Cemeteries for the Living (00:39)
In Their Lives (00:41)
Feeling Safe (02:32)
Mother of a Newly Convicted Lifer (01:19)
Prison Beds (04:16)
Comments by a visitor from Dallas (02:30)
A Student in Y.V.R.P (Youth Violence Reduction Program) Responds (01:56)
A Sixteen Year-Old’s Perspective (02:02)
A Closing Message (00:37)
In response to these facts: Did you know? One in every 28 adults were in prison, jail, or in probation or parole in PA in 2009 (Pew Report, 2009) There are more than 1.7 million children in the United Stated with an incarcerated parent including one in 15 African American children, one in 42 Hispanic children and one in 111 caucasian children. (The Sentencing Project 2009) Over half of incarcerated fathers reported that they were the primary source of financial support for their children prior to their incarceration. (Glaze and Maruschak Incarceration and the Family: A review of Research and Promising Approaches for Serving Fathers and Families, 2008)
Sometimes, its just the tree you arrived from, or just dumb choices.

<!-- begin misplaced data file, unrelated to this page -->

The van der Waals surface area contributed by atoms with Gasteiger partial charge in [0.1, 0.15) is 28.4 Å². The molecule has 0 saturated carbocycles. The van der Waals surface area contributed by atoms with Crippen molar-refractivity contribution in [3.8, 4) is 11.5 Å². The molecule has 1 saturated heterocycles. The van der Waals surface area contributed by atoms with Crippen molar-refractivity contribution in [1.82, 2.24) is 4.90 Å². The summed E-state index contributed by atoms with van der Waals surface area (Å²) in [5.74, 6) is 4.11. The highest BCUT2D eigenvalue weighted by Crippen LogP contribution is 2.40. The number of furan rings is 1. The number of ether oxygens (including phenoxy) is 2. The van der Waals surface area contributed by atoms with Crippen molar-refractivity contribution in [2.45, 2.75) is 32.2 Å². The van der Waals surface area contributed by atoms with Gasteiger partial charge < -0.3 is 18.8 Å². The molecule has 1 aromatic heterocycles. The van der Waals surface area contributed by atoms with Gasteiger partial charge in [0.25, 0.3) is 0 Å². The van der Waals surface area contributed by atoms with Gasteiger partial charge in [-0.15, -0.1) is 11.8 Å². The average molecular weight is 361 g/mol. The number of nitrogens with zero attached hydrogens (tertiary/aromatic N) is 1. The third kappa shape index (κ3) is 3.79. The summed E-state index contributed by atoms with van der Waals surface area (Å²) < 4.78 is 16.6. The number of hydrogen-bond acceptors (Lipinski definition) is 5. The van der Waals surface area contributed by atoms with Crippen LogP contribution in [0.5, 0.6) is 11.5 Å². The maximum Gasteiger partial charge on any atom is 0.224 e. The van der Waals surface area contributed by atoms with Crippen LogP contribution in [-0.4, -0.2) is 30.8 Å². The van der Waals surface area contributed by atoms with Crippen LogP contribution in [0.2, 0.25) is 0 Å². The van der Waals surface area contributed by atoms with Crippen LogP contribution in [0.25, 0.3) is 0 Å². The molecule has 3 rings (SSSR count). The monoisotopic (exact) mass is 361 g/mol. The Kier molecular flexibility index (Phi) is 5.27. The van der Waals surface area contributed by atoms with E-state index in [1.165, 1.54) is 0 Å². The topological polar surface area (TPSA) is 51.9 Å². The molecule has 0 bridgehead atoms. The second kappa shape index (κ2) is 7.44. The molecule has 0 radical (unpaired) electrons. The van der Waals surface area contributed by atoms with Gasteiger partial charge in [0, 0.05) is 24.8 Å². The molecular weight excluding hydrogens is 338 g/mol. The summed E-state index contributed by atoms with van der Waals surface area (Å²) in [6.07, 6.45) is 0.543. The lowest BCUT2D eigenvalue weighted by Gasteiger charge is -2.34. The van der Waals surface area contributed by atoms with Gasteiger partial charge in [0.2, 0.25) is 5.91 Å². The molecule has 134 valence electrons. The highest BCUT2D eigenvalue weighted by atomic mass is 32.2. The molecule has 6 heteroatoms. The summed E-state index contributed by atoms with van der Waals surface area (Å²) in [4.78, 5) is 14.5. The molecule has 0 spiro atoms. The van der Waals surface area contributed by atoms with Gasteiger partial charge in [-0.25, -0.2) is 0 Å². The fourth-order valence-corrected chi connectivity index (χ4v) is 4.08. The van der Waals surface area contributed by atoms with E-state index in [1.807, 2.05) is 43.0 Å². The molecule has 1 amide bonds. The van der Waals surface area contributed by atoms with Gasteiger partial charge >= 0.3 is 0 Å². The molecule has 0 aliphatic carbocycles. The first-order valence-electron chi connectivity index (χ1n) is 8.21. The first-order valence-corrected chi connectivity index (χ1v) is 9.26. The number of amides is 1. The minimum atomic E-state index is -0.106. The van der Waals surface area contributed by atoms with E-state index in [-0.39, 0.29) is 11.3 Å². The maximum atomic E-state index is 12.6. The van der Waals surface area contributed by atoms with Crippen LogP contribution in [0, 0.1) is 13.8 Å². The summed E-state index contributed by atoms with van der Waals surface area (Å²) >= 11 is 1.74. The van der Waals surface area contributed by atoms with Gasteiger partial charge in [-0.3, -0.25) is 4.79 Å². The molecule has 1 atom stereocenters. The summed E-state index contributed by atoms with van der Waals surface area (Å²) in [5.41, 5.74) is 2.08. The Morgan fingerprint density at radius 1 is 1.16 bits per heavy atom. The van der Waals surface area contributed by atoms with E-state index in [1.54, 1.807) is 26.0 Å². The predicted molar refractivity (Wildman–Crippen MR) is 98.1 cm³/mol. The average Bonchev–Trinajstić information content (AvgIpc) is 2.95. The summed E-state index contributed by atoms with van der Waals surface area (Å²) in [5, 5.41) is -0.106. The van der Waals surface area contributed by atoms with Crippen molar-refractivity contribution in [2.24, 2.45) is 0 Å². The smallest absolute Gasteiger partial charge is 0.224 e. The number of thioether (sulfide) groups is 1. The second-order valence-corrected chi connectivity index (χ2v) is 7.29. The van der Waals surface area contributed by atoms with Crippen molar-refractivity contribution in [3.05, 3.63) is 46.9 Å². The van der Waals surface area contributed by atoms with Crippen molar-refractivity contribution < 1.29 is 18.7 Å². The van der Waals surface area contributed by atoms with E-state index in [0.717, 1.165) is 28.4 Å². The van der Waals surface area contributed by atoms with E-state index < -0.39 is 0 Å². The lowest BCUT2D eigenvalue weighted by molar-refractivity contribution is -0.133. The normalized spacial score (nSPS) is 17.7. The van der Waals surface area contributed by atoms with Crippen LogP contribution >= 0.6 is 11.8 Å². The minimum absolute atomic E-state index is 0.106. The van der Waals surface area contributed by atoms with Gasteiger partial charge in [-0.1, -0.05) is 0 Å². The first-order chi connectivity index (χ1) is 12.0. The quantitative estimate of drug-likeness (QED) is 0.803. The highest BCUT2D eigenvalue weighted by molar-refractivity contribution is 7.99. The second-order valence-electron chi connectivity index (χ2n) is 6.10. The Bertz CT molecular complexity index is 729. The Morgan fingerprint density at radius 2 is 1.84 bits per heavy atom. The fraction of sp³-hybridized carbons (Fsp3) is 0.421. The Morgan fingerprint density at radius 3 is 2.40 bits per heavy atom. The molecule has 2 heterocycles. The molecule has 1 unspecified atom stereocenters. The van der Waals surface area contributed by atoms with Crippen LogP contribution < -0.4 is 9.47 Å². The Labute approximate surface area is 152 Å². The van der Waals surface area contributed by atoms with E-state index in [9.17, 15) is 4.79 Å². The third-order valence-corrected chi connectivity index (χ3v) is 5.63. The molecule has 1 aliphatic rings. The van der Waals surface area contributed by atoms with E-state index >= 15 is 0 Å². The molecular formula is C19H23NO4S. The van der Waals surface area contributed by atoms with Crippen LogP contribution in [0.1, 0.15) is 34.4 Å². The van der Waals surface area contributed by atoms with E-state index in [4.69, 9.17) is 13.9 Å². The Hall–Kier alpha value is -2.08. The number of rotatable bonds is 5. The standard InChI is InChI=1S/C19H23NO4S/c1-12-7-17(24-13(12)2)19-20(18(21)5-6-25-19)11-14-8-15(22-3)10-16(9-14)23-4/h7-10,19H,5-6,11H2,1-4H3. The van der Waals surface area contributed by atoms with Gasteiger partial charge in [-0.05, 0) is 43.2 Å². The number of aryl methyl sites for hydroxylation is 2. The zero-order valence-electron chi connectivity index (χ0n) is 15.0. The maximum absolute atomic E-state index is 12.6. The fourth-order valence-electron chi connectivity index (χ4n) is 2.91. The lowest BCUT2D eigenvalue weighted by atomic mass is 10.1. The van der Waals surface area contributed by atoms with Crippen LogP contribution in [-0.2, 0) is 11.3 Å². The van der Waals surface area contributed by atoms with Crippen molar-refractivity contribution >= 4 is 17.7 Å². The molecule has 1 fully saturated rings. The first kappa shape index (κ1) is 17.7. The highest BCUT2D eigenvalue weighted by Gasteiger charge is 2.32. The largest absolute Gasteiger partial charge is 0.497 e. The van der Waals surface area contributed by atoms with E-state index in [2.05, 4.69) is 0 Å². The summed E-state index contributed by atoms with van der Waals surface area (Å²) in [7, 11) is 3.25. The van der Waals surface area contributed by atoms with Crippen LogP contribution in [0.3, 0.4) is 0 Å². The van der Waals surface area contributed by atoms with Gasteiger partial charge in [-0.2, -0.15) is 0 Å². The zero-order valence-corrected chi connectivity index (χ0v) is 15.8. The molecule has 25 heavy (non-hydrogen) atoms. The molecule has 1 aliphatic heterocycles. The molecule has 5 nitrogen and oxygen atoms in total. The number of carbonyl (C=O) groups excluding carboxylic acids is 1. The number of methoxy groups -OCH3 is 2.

I have a family member that is incarcerated, but the relationship isn’t important. Having an incarcerated family member in no way impacts me. I just stay in prayer and hope the individual will become better.
These inmates have potential but they need more guidance. Lack of support has them continuing to mess up and come back in the system.
My Husband is incarcerated and I have (?) many times but sometimes is becomes normal to them once they been in the system. Thats the way to live. I stress and get worried if he is going to be mentally stable.
Support makes a difference and gives them hope to strive to be the right thing in the future for the sake of their family.
Shared by anon
These children have suffered terribly. 3 of their sons, my beloved nephews, have died. The other children have suffered terribly and still live with the effects, as it does the rest of us. The pain penetrates my soul daily.
My wife is incarcerated, and my whole life has been interrupted, crushed emotionally, food, $, in every aspect. I visit because she needs the support.
In response to the posted facts: It puts me more in prayer with God, that he touches his children and shows them a different way. I pray a solution is provided somehow for their suffering. I have many family members incarcerated, and it is not trying anymore. God has given me peace w their situations.
I absolutely would visit them. They are my family and they made an ill decision that cost them their freedom, but it doesn’t lessen my love for them